WEHL: What’s a small change we can do to help us reduce our carbon footprint?
DL: I love that question! Thank you for asking it. One of the most powerful things we can do to reduce our carbon footprint is to transition towards eating more whole plant foods – while reducing our intake of animal products. That does not necessarily mean going vegan. It simply means enjoying mostly plants, including legumes, pseudo-grains like quinoa, buckwheat groats, and farro, some whole GMO-free organic soy foods, and nuts and seeds for protein. We know that animal products are significantly more carbon intensive than plants, and are extremely exhaustive/inefficient when it comes to the land/water used to produce them. Seeing as most of us eat three times each day, by collectively making this dietary shift – we could have an amazingly positive impact on the planet. Opting for WHOLE unprocessed plant foods is not only better for our health, it also generates less energy/fuel – for processing and packaging. Also, by meal planning – we help prevent wasting food. Another big carbon footprint contributor! Often, people purchase a bunch of veggies, but don’t prepare them in advance. Causing the produce to go bad in the fridge, when they are too tired to cook at night. Sound familiar? 🙂
WEHL: What’s a small change we can create to help us incorporate more work-life balance into our lives, and prioritize our relationships?
DL: I recommend getting organized, by using a calendar or agenda, where you write down your WHOLE life – including all the things you intend to prioritize. A simple, yet helpful tool/habit – that can help us to design our life in a more balanced way. Typically, people schedule their work items, and appointments – but do not designate time for themselves aka their health and wellbeing. Creating balance in life is a daily practice – and we can begin by adopting the act of writing down or scheduling everything we wish to prioritize, including social time/relationships.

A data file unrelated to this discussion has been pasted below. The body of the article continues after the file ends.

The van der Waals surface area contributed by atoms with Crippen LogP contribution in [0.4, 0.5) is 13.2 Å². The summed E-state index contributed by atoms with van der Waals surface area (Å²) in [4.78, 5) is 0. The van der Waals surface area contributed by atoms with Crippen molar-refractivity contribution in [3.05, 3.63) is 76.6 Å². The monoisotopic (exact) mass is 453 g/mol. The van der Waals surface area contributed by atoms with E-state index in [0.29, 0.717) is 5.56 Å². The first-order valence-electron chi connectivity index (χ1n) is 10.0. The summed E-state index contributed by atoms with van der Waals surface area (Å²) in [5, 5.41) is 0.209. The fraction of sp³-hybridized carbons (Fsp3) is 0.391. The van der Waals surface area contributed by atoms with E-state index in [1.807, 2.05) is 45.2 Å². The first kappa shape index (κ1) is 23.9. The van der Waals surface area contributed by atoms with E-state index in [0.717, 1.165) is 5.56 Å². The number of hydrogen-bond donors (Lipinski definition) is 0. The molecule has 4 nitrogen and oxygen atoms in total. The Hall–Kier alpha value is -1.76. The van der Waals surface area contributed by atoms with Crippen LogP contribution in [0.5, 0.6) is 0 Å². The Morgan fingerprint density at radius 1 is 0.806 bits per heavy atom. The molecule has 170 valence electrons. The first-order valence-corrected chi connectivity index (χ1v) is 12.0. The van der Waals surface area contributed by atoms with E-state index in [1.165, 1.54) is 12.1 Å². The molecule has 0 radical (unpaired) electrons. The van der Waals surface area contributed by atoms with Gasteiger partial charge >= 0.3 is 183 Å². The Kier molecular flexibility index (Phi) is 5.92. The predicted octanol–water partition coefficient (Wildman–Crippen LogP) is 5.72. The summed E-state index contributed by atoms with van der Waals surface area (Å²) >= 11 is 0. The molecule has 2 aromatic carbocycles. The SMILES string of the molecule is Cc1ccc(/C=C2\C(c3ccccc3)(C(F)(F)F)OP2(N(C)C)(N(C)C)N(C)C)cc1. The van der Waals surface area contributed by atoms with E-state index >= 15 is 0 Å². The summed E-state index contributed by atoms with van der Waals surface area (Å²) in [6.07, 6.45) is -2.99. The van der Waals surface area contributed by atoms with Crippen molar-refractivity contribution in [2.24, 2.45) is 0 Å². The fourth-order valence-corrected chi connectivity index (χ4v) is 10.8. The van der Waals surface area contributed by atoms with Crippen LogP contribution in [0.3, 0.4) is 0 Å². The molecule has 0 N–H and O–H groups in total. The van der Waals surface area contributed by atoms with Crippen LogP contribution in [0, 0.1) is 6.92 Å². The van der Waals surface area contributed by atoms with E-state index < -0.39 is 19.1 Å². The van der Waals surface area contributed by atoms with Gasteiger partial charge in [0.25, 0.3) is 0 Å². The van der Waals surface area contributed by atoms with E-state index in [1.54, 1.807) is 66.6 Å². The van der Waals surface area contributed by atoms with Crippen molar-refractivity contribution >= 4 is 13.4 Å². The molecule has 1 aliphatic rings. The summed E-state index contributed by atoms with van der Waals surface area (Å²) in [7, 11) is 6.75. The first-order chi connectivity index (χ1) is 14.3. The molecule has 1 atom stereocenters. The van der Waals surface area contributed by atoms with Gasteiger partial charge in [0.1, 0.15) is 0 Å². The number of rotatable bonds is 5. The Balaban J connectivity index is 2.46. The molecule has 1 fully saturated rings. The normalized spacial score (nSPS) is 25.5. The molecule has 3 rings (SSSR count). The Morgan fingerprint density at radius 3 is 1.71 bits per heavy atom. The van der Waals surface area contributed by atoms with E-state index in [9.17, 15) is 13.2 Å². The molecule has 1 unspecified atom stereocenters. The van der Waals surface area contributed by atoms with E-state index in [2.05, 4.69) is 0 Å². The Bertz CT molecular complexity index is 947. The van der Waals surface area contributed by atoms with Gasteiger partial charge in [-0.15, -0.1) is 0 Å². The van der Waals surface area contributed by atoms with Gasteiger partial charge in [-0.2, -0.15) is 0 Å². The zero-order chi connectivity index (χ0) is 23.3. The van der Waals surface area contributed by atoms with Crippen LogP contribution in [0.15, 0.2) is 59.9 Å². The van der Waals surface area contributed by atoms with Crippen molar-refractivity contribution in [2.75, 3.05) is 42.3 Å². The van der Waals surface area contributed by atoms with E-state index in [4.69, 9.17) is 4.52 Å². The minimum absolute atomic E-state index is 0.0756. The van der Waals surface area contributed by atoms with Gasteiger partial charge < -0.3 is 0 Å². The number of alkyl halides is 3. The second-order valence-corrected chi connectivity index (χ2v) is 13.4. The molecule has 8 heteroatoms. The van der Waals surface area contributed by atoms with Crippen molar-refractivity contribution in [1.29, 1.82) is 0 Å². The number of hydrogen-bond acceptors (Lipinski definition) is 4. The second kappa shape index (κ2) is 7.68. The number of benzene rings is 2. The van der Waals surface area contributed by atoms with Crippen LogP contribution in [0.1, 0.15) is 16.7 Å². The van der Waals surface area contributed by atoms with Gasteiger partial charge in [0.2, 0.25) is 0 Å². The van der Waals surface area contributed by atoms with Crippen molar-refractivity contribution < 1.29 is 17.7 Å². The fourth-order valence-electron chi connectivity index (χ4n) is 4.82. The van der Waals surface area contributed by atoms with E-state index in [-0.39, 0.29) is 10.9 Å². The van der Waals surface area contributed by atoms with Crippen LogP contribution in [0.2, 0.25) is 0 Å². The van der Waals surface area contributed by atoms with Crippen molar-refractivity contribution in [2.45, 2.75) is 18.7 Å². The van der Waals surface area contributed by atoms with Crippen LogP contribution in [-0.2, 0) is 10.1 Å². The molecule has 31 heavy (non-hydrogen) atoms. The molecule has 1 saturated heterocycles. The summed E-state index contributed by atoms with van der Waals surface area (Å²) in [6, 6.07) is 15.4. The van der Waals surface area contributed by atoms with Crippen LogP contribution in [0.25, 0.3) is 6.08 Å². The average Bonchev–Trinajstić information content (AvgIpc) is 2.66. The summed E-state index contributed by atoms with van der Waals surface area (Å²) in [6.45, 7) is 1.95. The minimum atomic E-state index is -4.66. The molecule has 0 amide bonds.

WEHL: Is there a trick to being able to meditate daily?
DL: Meditation is another practice, that we can integrate into our lives on a daily basis or in whatever way feels right and realistic for us. That said, we can turn this practice into a regular habit by creating a routine around it – by deciding on a spot to sit or lie down, and choosing a regular time each day for our practice. When we enjoy an activity, we tend to maintain it. This is why I encourage people to explore different forms of meditation – and develop a practice that feels right for them, while allowing it to change or evolve over time. As everything does!
WEHL: What is the one thing you do that you think has the biggest impact on your wellness?
DL: Spending time in nature has the biggest impact on my well being. Being surrounded by the natural world allows me to connect with my inner self or spirit in a nourishing way, and feel a greater sense of groundedness (being close to the ground). Walking in a green space, or by water is the biggest personal game changer – when it comes to feeling well.